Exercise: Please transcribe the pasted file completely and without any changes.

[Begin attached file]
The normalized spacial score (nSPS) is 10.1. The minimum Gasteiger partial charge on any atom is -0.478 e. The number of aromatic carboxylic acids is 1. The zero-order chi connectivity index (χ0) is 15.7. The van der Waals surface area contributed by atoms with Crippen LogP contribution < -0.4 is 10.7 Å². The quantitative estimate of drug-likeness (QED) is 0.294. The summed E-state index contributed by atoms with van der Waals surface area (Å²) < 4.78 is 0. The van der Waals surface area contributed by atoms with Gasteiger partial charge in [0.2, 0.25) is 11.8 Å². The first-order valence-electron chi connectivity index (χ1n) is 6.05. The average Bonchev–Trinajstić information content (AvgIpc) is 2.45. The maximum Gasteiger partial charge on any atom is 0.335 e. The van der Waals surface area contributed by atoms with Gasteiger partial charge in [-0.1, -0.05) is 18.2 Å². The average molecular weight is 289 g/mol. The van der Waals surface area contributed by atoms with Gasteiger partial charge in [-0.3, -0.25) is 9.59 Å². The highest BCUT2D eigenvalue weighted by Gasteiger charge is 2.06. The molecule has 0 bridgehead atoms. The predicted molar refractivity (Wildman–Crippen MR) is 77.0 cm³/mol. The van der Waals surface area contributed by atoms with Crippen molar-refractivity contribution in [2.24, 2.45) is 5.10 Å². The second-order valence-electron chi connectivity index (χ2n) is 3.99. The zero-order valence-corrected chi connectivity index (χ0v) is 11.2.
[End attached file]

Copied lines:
The normalized spacial score (nSPS) is 10.1. The minimum Gasteiger partial charge on any atom is -0.478 e. The number of aromatic carboxylic acids is 1. The zero-order chi connectivity index (χ0) is 15.7. The van der Waals surface area contributed by atoms with Crippen LogP contribution < -0.4 is 10.7 Å². The quantitative estimate of drug-likeness (QED) is 0.294. The summed E-state index contributed by atoms with van der Waals surface area (Å²) < 4.78 is 0. The van der Waals surface area contributed by atoms with Gasteiger partial charge in [0.2, 0.25) is 11.8 Å². The first-order valence-electron chi connectivity index (χ1n) is 6.05. The average Bonchev–Trinajstić information content (AvgIpc) is 2.45. The maximum Gasteiger partial charge on any atom is 0.335 e. The van der Waals surface area contributed by atoms with Gasteiger partial charge in [-0.1, -0.05) is 18.2 Å². The average molecular weight is 289 g/mol. The van der Waals surface area contributed by atoms with Gasteiger partial charge in [-0.3, -0.25) is 9.59 Å². The highest BCUT2D eigenvalue weighted by Gasteiger charge is 2.06. The molecule has 0 bridgehead atoms. The predicted molar refractivity (Wildman–Crippen MR) is 77.0 cm³/mol. The van der Waals surface area contributed by atoms with Crippen molar-refractivity contribution in [2.24, 2.45) is 5.10 Å². The second-order valence-electron chi connectivity index (χ2n) is 3.99. The zero-order valence-corrected chi connectivity index (χ0v) is 11.2.